Finding Peace in a Mad House Full of ADD Worrying

Sometimes it seems that my attention deficit hyperactivity disorder (ADD/ADHD) family dynamics consist of perpetual anxiety, flaring tempers, and tension butting up against tension, but then my wife, son, daughter, and even I surprise myself -- by continuing get along.
ADHD Dad Blog | posted by Frank South | Thursday April 8th - 2:00pm
Filed Under: ADHD and Anxiety, ADHD Therapy, ADHD and Marriage

When you stop worrying so much and start listening more, you learn all kinds of interesting things.

Frank South, ADHD Dad Blogger

The Kids Are All Right

“I know I gotta get away. And I know if I don’t, I’ll go out of my mind.” - Pete Townsend

My wife Margaret, my 14-year-old attention deficit hyperactivity disorder (ADD/ADHD) daughter Coco, and I have just finished dinner, and I’m halfway out of the kitchen when Coco grabs my arm and stops me. “Dad, you shouldn’t worry so much,” she says.

My daughter's right, of course. But since I worry like most people breathe, that’s not so easy to do. Coco should know; she worries and obsesses about everything near, far, past, present, and future so much that Margaret and I are sure we can smell her synapses smoking -- even when she’s asleep. As a matter of fact, right now Coco’s burning up brain cells worrying about me worrying. And from the look on Margaret’s face, she’s worried, too. But let’s face it, my non-ADD/ADHD wife is no stranger to staying up all night, driving yourself crazy, and agonizing over every unsolvable thing in the universe. Given the right circumstances the three of us together could work up a Category 5 hurricane of neuroses.

My 21-year-old ADD/ADHD son Harry often regards the rest of us in the family with a look of such complete incomprehension that I’m convinced he thinks we’re an alien species. Then again, he keeps whatever insecurities and worries he has so close to the vest that sometimes I think that he doesn’t care about anything except whether I remember to get pot stickers at Safeway. Then I’ll overhear him talking quietly to Margaret in his room and realize that he may act like a post-hip-hop John Wayne, but with his learning disabilities, his feelings are probably rawer than most kids stumbling into adulthood.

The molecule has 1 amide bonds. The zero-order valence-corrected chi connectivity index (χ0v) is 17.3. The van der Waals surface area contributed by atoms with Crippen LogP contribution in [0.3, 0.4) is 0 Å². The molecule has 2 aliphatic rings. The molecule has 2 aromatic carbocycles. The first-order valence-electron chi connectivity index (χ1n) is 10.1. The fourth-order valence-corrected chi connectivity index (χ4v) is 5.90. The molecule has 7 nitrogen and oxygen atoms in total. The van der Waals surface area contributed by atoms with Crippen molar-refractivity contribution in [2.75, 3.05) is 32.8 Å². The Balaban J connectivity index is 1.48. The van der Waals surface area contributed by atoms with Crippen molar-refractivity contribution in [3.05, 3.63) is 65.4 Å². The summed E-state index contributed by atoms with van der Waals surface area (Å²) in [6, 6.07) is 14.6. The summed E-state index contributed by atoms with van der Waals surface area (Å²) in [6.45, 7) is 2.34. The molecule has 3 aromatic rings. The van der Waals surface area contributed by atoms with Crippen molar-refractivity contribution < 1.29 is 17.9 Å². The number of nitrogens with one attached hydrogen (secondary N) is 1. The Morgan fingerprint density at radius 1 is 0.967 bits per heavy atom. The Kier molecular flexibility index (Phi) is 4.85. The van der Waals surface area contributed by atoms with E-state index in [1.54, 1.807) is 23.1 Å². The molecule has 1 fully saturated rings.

But just as I’m trying to look, listen, and see Harry as the complex, whole human he is, he’ll lash out at his little Coco sister over something completely petty, and I get so furious I have to leave the room before I lose my temper and make things worse. I don’t see his side. I’m so consumed with the unfairness (he’s bigger, older) that I don’t see that Coco can handle herself perfectly well in any argument with her brother and sometimes instigates them just to entertain herself. Over and over Margaret tells me, “Don’t take it so much to heart. Let them work it out between themselves.” I find not taking it to heart nearly impossible when I’m in the same room, so I’ve learned to grab a book and make tracks to a peaceful corner of the house when the storm clouds gather.

This is what I was doing in the kitchen when Coco grabbed my arm to stop me. But Harry wasn’t even home. Coco was lashing out at her mother. She shouldn’t do that; Margaret loves her dearly, and has sacrificed so much for her. But Margaret instigated the fight this time, pushing a homework issue way too hard. I don’t know who will feel the wrath of my temper first, or the most, but it’s time to grab that book before I explode. And that’s when Coco says, “Dad you worry too much.” She and Margaret laugh, and I join in, understanding once again, that it’ll be okay, that they’ll work it out between themselves. Good thing I like to read.

Later, while doing dishes and worrying about worrying, I mention my concern to Coco about changing psychiatrists when we move to Georgia. I tell her I’m starting to look for a new one and since it’s worked out previously that she, Margaret and I end up sharing the same one, I wonder if she has any preferences.

“He should be young, like our guy now. He’s cool. Not someone your age,” she says.

I ask her if it matters if it’s a man or a woman.

“Considering how I don’t get along with women, it should definitely be a guy.”

Coco doesn’t get along with women? And she’s self-aware enough at 14 to see this as an impediment to effective therapy? You know, my wife’s right. When you stop worrying so much and start listening more, you learn all kinds of interesting things. Tomorrow I think I’ll try it with Harry.

 

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